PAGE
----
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Mayes Wilson & Associates

Embrace your inner fundraiser this year

Julie Whelan Capell |

An old color photo of three young girls and two adult women in old-fashioned Girl Scout uniforms

The author, far right, being sworn in as a Brownie Girl Scout

In my many years as a fundraising consultant, one of the topics I am asked to present on the most frequently is how to make the “ask.” For board members in particular, it seems asking for money is the hardest part of their responsibilities. Never mind that actually asking for donations is something most board members will probably never have to do, it is what most people think of as the essence of fundraising. And so they automatically think “please let me to do anything but fundraising.”

And this doesn’t just apply to board members. Most staff of nonprofits also feel that fundraising is the last thing they want to be involved in.

If this describes you, I would like to suggest that you take a different approach and try embracing your inner fundraiser.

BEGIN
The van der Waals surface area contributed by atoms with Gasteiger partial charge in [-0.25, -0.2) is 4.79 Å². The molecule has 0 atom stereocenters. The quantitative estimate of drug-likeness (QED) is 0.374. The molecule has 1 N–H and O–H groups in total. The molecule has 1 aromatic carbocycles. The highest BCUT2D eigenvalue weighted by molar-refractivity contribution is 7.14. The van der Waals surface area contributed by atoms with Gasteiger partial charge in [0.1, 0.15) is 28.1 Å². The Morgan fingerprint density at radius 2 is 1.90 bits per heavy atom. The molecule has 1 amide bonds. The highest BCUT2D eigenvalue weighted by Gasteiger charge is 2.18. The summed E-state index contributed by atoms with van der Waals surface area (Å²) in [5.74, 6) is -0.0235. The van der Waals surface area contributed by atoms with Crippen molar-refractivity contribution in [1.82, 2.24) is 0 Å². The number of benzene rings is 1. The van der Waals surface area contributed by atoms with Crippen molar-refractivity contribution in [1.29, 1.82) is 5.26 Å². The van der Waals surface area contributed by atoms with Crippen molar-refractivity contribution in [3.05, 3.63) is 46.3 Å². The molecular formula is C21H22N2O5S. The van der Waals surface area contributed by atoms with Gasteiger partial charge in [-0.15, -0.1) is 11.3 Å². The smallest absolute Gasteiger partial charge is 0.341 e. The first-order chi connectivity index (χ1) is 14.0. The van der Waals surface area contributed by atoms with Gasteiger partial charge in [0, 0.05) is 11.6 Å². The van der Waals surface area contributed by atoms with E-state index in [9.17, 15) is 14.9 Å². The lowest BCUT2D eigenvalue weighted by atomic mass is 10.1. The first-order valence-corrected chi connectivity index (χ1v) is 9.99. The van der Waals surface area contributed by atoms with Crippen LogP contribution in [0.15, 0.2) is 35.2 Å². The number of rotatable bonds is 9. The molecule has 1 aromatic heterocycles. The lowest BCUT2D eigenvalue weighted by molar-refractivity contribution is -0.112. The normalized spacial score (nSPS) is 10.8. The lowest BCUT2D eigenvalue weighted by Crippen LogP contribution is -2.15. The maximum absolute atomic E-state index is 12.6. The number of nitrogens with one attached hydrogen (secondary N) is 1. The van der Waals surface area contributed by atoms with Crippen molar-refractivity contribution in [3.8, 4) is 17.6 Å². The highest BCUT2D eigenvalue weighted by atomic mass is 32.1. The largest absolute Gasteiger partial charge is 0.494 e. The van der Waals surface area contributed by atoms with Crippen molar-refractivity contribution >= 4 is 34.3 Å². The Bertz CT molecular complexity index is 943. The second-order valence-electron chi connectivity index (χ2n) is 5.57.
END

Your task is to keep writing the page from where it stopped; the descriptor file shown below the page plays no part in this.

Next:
A Lesson from Girl Scouts

I first started thinking about how we all have an inner fundraiser when I was asked to present at a career fair for middle school-aged Girl Scouts. My initial excitement quickly turned to hesitation and then to actual dread as I thought about how I could set up a table about fundraising that would be interesting to 13-year-old girls.

I’m not going to pretend my fundraising booth at that career fair was a success–in fact, it was a spectacular flop!

I didn’t realize at the time that even though those girls had absolutely no notion of fundraising—or even nonprofits—the truth is they were already fundraisers.

Selling Girl Scout cookies is the most obvious sign of induction into the adult world of philanthropy, but so are many other Girl Scout activities: a community service project, a visit to a nursing home, a donation of handmade blankets to the local children’s hospital. As adults, they will be able to look back and realize these activities formed the foundation of a lifetime of fundraising activities–their inner fundraiser.

I share some ideas about how to start in this downloadable resource article Embrace Your Inner Fundraiser, which includes four questions to help change your relationship with fundraising. These questions will help you connect with how good it feels to raise money for causes you are really passionate about.  And that, my friends, is the secret to finding your inner fundraiser and getting past your fear of asking for money.

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